The Myth of Self-Sufficiency: And How The “Public Charge” Rule Perpetuates It

The Myth of Self-Sufficiency: And How The “Public Charge” Rule Perpetuates It August 16, 2019

The myth of American bootstraps is alive and well.

The economy teeters on the edge of a meldown. Not that I’m hoping this is true, mind you, I’m just referencing nervous economists who say recession is nigh. But even as we gaze over that abyss, all too familiar from a decade ago, we cling to the old favorite narrative of pulling oneself up to success. We reinforce the notion that hard work can overcome any set of obstacles– even an unjust system that is stacked against you. And, since some things never change, our political leaders continue to scapegoat immigrants.

Sometimes our harmful narratives become harmful public policy. This week, The White House announced a “Public Charge” rule, a new policy that will target immigrants receiving public assistance.

In an interview about the new policy, top immigration official Ken Cuccinelli made an allusion to the well-known poem on the Statue of Liberty. People often reference these words as a welcome statement for  immigrants, but he suggested changing the text to read Give me your poor… who can “stand on their own two feet” and “not become a public charge.”

Sidebar, he also claims the poem was meant for white people. I mean “EUROPEANS,” my bad. (We know what he meant).

Folks are acting appalled by the Cuccinelli’s words, but he really just said out loud what is at the heart of much of American identity– radical individualism; idol worship of monetary success; and a measure of human worth rooted solely in what one can produce. Within this reality, it is easy to paint immigrants as “a drain on the system,” tell them to “go back where they came from,” and pretend that those citizens who are currently successful and independent got there on their own.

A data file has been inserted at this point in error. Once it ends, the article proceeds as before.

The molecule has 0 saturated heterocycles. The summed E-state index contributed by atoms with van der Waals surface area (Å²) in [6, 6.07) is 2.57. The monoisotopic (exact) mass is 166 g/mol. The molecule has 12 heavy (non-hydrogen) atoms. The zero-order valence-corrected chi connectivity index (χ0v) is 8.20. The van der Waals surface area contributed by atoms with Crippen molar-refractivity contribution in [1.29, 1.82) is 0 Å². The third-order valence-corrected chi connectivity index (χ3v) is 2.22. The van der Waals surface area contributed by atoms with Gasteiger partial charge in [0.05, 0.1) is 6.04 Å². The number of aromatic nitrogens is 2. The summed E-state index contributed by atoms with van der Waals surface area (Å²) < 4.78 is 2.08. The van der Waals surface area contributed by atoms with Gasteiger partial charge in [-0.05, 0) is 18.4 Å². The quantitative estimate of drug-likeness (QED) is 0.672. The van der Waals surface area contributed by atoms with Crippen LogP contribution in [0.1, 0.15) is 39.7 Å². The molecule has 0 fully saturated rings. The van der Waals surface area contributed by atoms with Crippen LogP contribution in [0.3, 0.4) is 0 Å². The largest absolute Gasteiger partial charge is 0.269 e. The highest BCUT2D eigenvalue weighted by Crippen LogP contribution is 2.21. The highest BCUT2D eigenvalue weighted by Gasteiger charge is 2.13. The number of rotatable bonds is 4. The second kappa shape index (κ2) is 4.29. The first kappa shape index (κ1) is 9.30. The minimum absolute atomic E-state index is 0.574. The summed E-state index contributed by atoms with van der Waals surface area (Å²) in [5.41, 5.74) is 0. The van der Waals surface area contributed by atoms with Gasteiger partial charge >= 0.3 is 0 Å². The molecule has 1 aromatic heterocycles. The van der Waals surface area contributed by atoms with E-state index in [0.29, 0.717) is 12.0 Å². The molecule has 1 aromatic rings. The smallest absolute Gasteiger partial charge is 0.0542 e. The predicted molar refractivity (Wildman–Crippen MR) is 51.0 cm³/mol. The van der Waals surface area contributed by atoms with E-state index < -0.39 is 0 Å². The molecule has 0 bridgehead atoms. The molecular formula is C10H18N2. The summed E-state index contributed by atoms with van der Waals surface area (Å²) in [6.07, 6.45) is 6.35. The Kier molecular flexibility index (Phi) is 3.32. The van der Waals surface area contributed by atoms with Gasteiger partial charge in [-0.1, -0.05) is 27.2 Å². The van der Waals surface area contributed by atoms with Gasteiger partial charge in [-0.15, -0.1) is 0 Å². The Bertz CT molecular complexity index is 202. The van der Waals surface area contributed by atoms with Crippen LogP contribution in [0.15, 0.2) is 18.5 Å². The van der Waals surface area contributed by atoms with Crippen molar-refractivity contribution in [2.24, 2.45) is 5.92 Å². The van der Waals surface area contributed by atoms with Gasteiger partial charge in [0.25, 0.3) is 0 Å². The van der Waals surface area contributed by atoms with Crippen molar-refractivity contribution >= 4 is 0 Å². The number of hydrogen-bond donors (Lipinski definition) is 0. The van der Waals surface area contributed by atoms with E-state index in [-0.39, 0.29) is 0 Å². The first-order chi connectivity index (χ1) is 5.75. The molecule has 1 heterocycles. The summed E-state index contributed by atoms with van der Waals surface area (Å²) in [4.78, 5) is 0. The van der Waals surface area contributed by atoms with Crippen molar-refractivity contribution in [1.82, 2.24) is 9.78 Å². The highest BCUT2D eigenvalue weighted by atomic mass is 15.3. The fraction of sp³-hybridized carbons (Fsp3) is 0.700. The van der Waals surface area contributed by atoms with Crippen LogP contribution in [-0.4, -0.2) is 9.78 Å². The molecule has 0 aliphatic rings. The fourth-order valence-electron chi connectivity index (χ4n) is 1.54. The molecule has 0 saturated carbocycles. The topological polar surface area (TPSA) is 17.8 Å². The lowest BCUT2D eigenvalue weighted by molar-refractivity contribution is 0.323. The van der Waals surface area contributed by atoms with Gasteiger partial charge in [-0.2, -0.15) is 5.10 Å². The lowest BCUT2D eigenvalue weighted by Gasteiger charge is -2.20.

That image of “Sufficiency” is just another idol that we worship. One that devalues not just the poor and the vulnerable, but also the virtue of community itself.

It’s not as though all the Americans currently standing “on their own two feet” just washed up on the shore one day, completely upright and affluent. Truth is (a) the Native Americans saved our first white pilgrims from starvation and disease that first winter, and then (b) promptly got run off of their land in the first episode of what turned out to be a centuries-long massacre and forced exodus. So there’s that.

Not to mention, the worthwhile parts of this nation’s ethos came by virtue of cooperation and a shared investment in the future. Things we value deeply, like education; farming; the Industrial Revolution; centuries of progress in medicine and technology. Not one of these things was wrought by the success of a single human.

The converse is true as well. The very worst of all that we are stems from a false belief that any of us, alone, are a force unto ourselves. The alarming (and growing) gap between rich and poor; pandemic gun violence; violence against women; violence in general; the defunding of public education and the crisis in healthcare; the destruction of the environment. When we take a step back, we see that these social ills are all rooted in the same evil– the sin of “self-sufficiency” that is uniquely American.